Higher Prices for Better Quality

At Antares Pharma Inc., another medical equipment company (they make needle-free injectors popular with diabetics and others), it was a distributor that incentivized the company to cut its warranty expenses. Lawrence Christian, chief financial officer and vice president of finance at Antares, said the distributor, located in Europe, wanted to reduce his returns and boost his local reputation for quality, and was willing to pay more to make it happen.

"We renegotiated one of our premier distributor's agreement to put more incentive on our side to get our warranty returns down below a certain level," he said. "If we are able get our warranty returns below a certain percentage, then we get an extra bonus. That gave us an incentive to do an even better job than we have in the past, because we're trying to reach this bonus level."

Normally, such warranty incentive programs work well internally, or perhaps between a manufacturer and its component suppliers. But in this case it's working on the other side of the house -- between a manufacturer and its distribution channel. The distributor wants to sell a higher-quality product, and is willing to pay more for such a product. The manufacturer wants to be paid more, so it does whatever it can to prevent returns from becoming necessary.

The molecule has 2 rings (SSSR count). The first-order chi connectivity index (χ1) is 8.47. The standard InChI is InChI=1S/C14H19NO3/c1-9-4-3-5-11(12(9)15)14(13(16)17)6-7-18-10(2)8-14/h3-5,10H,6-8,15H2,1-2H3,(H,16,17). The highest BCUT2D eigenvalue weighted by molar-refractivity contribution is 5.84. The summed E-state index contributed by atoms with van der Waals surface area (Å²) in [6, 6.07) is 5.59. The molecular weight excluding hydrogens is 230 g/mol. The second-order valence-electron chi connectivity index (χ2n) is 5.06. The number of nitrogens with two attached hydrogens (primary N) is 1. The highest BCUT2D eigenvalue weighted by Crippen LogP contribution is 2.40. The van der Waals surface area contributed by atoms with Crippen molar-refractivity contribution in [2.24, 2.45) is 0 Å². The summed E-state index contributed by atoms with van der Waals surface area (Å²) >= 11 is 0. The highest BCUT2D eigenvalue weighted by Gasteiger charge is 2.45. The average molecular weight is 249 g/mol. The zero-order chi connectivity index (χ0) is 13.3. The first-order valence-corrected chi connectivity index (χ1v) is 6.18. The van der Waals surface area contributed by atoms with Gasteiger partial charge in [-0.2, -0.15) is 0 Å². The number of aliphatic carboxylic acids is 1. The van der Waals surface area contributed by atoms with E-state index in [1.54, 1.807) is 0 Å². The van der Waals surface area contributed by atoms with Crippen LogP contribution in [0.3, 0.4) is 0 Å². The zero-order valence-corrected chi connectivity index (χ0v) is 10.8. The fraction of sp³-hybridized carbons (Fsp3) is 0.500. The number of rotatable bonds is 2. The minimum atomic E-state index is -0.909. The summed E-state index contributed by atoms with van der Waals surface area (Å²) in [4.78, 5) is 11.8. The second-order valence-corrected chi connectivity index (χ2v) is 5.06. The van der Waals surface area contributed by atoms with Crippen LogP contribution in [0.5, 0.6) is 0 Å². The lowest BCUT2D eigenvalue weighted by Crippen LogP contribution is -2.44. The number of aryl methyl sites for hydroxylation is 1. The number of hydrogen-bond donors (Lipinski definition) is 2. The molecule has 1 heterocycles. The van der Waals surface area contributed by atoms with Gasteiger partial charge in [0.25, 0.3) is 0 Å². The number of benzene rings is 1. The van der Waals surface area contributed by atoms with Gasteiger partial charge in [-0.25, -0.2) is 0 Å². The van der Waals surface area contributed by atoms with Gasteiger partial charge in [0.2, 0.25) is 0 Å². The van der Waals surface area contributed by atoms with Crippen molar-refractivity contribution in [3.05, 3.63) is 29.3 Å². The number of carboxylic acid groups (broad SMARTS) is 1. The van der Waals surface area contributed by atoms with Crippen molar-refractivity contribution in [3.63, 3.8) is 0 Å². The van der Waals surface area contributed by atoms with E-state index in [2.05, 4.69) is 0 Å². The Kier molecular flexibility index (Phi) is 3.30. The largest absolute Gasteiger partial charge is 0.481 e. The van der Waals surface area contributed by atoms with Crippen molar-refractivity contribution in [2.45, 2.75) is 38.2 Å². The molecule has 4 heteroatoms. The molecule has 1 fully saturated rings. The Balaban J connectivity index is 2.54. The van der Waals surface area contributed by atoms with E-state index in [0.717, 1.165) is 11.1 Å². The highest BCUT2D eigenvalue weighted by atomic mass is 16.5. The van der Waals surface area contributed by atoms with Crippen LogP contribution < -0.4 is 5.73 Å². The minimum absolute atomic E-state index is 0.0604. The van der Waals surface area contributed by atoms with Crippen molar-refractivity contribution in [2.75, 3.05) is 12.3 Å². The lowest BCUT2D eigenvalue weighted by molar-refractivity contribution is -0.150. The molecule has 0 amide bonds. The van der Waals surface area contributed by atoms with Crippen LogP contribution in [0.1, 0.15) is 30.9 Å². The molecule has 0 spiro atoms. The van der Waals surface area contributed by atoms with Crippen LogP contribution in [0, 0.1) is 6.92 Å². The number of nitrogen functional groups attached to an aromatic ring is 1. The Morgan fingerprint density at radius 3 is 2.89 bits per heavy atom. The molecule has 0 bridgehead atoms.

"It gives us more incentive to really work hard," Christian said.

The effort seems to have paid off. While warranty claims spiked during the fourth quarter of 2002, as the chart below illustrates, that experience hasn't been repeated. Claims edged up again in the third quarter of 2003, but the claims total for the second quarter was the lowest of the six depicted here.

Antares Pharma Inc.
Quarterly Warranty Claims


Source: Warranty Week

Note that while warranty claims per quarter are counted in the tens of thousands of dollars per quarter, the company's product sales are counted in the low millions of dollars per quarter. That puts Antares towards the lower end of the manufacturing scale -- at least among publicly-traded manufacturers reporting upon warranty expenditures. Of the 654 companies reporting warranty claims during the third quarter of 2003, only about 25 were smaller than Antares.

Warranty Learning Curve

Another of the smallish companies on the list of manufacturers reporting warranty activity is P-Com Inc., makers of high-speed wireless data communications equipment. Sales currently are in the range of $5 million per quarter.